As for the artifacts in the show, “Every single piece in there was bought on eBay,” he said. “That is really the interesting thing, eBay gives you history. And the magazines are less expensive now than they were in the ’60s.”
Magazine covers with Kennedy on the cover from Newsweek, The Atlantic, Look, and The Chicago Sunday Tribune Magazine, among others, are displayed, as well as newspapers like The New York Times and an edition of TV Guide with Jacqueline Kennedy on the cover.
The exhibition “covers a unique moment in American history,” as it was a “golden era of photojournalism,” Schiller said.
He added that up to that time, no politician was photographed more than Kennedy and photojournalists didn’t hide their “admiration” for him.
The first room includes photographs of Kennedy’s early life and his time in Congress. Schiller said the photographs capture the late president as he learned about how he should be viewed by the public eye.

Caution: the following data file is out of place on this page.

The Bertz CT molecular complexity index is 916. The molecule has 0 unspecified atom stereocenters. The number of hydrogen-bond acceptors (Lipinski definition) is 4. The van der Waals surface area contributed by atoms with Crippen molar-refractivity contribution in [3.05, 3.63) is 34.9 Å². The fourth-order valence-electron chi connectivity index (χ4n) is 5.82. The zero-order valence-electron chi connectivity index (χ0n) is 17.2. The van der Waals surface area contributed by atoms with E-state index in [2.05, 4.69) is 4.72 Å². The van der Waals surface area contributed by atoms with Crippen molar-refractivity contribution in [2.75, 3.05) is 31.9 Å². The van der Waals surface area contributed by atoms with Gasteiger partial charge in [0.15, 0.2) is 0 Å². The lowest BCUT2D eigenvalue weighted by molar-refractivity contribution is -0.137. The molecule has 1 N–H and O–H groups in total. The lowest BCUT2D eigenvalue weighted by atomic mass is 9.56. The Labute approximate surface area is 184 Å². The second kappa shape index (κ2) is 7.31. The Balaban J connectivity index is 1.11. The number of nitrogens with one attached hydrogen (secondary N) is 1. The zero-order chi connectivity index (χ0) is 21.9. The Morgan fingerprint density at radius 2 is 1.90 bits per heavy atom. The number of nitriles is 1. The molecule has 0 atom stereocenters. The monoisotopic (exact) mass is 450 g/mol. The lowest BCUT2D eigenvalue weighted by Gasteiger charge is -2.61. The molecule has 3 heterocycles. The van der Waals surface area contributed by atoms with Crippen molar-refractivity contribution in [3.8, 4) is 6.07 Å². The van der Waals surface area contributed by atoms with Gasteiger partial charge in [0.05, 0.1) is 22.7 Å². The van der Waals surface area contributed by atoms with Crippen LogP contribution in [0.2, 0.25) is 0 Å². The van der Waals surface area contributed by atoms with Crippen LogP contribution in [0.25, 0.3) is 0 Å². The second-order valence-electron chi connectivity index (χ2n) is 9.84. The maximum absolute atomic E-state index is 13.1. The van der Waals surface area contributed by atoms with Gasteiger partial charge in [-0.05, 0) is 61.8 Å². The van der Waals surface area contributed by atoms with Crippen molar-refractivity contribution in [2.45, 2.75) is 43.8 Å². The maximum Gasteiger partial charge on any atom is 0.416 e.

The second room includes photographs of Kennedy on the campaign trail, on Election Night and at his inauguration.
“Kennedy had a pretty good crowd himself,” Schiller said, joking about the contention from Donald Trump’s White House about the size of his inauguration crowd vs. Barack Obama’s.
The third room includes photographs of Kennedy’s presidency, which shows him as a family man. Schiller pointed out that he brought his young children to live in the White House upon moving in.
The last photographs in the room were five scenes from Kennedy’s assassination.
“I felt less is more,” Schiller said. “How do you tell this story in the simplest way?”
The exhibition, which opened last Wednesday, is based off a book co-edited by scholars Douglas Brinkley and Stephen Kennedy Smith, which Schiller collaborated on. Smith is a former Senate Judiciary and Foreign Relations committee staffer.
The book features almost 600 photographs. He said in creating the book and exhibition, he went through 34,000 images.
Smith, the nephew of JFK, saw Schiller’s book before release and requested only that he change the last photograph to one of the president on the beach alone, with which Schiller complied.
The exhibition runs in D.C. through Sept. 17.